EPILOGUE


The road stretched out before Robert Murphy as he casually strolled. The afternoon Summer heat did not bother him, and the homeless man was rewarded with a breeze for his valiant patience. A backpack was slung across his rugged shoulders and he whistled to himself as his worn shoes scuffed gravel. The lights of Darkhurst beckoned him in the fading light. He was almost there, it would probably be best to find somewhere to sleep for the night.

Nonetheless, he hadn't been here in years, and not a nearby house was in sight. He didn't mind. Rob was as always patient. He would find one, as sure as he had legs to carry him. He had been walking since he was young, and wouldn't stop for lack of hope. If all else failed, he could always curl up in a nice ditch. There wasn't much traffic on this old Oak Road anyways.

He stumbled as he tripped over an old beer bottle. He cursed and turned back to deliver it a mighty boot, and something caught his eye. Smoke, a smal, steady stream, apparently coming out of a patch of trees. The small forest looked as though it was down a rather beat up, barely noticable road. Why, there must be a house there, Robert thought with a smile. So he slung up his pack and strode down the road, and a small sign informed him that it was Summer Drive. How pleasant for him. Surely the occupants of the house would welcome him with open arms.

He had little clue how right he was, and didn't dwell upon it. He could see the moon now, even though it was still relatively bright outside. A couple stars had begun to poke through the darkening skyline as well. A few stray clouds drifted through the sky. Funnily enough, one of them looked like a massive eye. Must be good luck, someone's watching over me. Had he observed the rest of the clouds, perhaps he would have caught the one that looked like a skull, as well.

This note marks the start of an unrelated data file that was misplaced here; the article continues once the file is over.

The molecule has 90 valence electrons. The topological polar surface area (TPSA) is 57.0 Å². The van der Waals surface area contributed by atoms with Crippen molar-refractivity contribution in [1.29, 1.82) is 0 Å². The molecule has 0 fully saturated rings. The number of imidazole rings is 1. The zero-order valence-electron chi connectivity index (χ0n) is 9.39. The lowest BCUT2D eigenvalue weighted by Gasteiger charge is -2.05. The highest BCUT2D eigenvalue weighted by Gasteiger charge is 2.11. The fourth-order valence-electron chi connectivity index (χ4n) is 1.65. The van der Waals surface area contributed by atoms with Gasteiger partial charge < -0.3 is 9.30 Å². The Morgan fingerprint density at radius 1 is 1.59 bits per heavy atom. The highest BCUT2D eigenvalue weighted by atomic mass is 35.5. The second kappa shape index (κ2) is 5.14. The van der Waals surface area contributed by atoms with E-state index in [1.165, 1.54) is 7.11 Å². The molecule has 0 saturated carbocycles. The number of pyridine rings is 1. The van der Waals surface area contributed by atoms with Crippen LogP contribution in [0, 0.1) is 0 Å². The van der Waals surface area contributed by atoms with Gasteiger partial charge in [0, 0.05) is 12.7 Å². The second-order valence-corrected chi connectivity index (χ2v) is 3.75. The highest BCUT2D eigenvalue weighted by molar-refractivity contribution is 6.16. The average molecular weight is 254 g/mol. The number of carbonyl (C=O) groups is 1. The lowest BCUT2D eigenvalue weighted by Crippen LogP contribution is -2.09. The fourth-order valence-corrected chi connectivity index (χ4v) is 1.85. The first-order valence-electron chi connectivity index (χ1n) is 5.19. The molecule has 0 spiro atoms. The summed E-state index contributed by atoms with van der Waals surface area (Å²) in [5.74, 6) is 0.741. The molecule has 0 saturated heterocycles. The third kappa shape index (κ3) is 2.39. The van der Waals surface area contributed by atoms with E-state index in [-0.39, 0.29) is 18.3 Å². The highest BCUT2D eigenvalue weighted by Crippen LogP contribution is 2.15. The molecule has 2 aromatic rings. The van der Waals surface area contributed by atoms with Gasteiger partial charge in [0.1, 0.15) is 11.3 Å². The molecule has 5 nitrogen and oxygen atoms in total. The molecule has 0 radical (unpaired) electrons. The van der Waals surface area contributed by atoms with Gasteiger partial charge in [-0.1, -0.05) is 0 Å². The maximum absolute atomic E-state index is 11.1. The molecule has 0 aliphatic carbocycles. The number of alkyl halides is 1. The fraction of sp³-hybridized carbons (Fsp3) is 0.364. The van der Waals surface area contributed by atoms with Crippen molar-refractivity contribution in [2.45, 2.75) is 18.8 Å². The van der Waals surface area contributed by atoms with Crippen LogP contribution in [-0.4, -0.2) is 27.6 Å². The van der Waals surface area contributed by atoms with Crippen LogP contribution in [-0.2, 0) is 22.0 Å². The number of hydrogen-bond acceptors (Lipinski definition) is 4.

Had he stopped to realize what he was doing, he would also realize he could not stop walking by himself. He was being pulled absently. Strung along by something greater than his mind could comprehend. He pulled a bottle of water and began to drink. Before he knew it, he was before the wonderful cabin-style house. It completely suited the wonderful forest around it. And as no birds sang, he strode up to it. He passed a fairly new Volkswagen, and paused to admire it's condition. The tinted windows prevented him from seeing the car was crammed full of nineteen black robed corpses, perpetual smiles of glee plastered there upon their dried skulls.

He failed to acknowledge the small boy without skin watching him from the top floor of the house, eyes comically wide and smiling as falsely as the bodies of the Satanists. The corpses did not move, simply observed in fascination. They liked the house, it gave them an edge, a hook. A rope to reel in the outside world like a fisherman reels in fish. They waited with not a breath in their decomposing forms as he rapped neatly upon the door.

"Excuse me? Is anybody home?" Murphy called. The door swung open to reveal the wonderful contents within.

"Up here! Come on in!" A femine voice called, from the upstairs. The sounds of a shower were heard. Rob shrugged and walked into the brightly lit entrance hall. He pondered a second how quickly the response had come, when the door slammed shut behind him and the lights were killed.

The last thing Robert Murphy heard was a booming, mocking laughter. A laugh that filled the decayed skeleton of Summers. As the light faded from the sky and the silver moon rose ominously, an invincible, eternal force awakened to feed itself once again, as it would for years to come. And no one could stop it.